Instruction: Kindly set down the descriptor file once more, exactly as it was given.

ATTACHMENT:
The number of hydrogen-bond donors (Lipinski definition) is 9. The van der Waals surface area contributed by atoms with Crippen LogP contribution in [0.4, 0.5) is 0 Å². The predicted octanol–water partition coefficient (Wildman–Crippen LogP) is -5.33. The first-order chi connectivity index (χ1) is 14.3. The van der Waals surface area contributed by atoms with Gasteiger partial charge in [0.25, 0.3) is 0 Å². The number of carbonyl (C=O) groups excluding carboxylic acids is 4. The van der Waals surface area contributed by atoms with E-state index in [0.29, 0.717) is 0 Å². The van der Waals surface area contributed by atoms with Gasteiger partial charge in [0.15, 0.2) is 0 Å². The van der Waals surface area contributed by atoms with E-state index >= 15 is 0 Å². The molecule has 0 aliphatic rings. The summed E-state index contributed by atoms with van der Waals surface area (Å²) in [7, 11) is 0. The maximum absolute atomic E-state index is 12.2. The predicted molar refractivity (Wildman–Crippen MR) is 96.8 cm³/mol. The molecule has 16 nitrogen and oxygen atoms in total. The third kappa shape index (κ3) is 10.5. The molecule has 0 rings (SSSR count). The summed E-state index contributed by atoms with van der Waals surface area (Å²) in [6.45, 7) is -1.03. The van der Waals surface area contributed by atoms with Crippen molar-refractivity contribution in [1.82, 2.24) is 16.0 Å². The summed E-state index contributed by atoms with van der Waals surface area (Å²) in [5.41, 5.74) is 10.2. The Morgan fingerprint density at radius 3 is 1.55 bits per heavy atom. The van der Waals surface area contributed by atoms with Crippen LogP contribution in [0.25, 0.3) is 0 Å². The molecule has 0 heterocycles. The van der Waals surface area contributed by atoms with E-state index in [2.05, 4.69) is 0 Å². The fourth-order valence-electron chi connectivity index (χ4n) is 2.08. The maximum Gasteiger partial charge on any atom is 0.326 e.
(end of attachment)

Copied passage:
The number of hydrogen-bond donors (Lipinski definition) is 9. The van der Waals surface area contributed by atoms with Crippen LogP contribution in [0.4, 0.5) is 0 Å². The predicted octanol–water partition coefficient (Wildman–Crippen LogP) is -5.33. The first-order chi connectivity index (χ1) is 14.3. The van der Waals surface area contributed by atoms with Gasteiger partial charge in [0.25, 0.3) is 0 Å². The number of carbonyl (C=O) groups excluding carboxylic acids is 4. The van der Waals surface area contributed by atoms with E-state index in [0.29, 0.717) is 0 Å². The van der Waals surface area contributed by atoms with Gasteiger partial charge in [0.15, 0.2) is 0 Å². The van der Waals surface area contributed by atoms with E-state index >= 15 is 0 Å². The molecule has 0 aliphatic rings. The summed E-state index contributed by atoms with van der Waals surface area (Å²) in [7, 11) is 0. The maximum absolute atomic E-state index is 12.2. The predicted molar refractivity (Wildman–Crippen MR) is 96.8 cm³/mol. The molecule has 16 nitrogen and oxygen atoms in total. The third kappa shape index (κ3) is 10.5. The molecule has 0 rings (SSSR count). The summed E-state index contributed by atoms with van der Waals surface area (Å²) in [6.45, 7) is -1.03. The van der Waals surface area contributed by atoms with Crippen molar-refractivity contribution in [1.82, 2.24) is 16.0 Å². The summed E-state index contributed by atoms with van der Waals surface area (Å²) in [5.41, 5.74) is 10.2. The Morgan fingerprint density at radius 3 is 1.55 bits per heavy atom. The van der Waals surface area contributed by atoms with Crippen LogP contribution in [0.25, 0.3) is 0 Å². The molecule has 0 heterocycles. The van der Waals surface area contributed by atoms with E-state index in [2.05, 4.69) is 0 Å². The fourth-order valence-electron chi connectivity index (χ4n) is 2.08. The maximum Gasteiger partial charge on any atom is 0.326 e.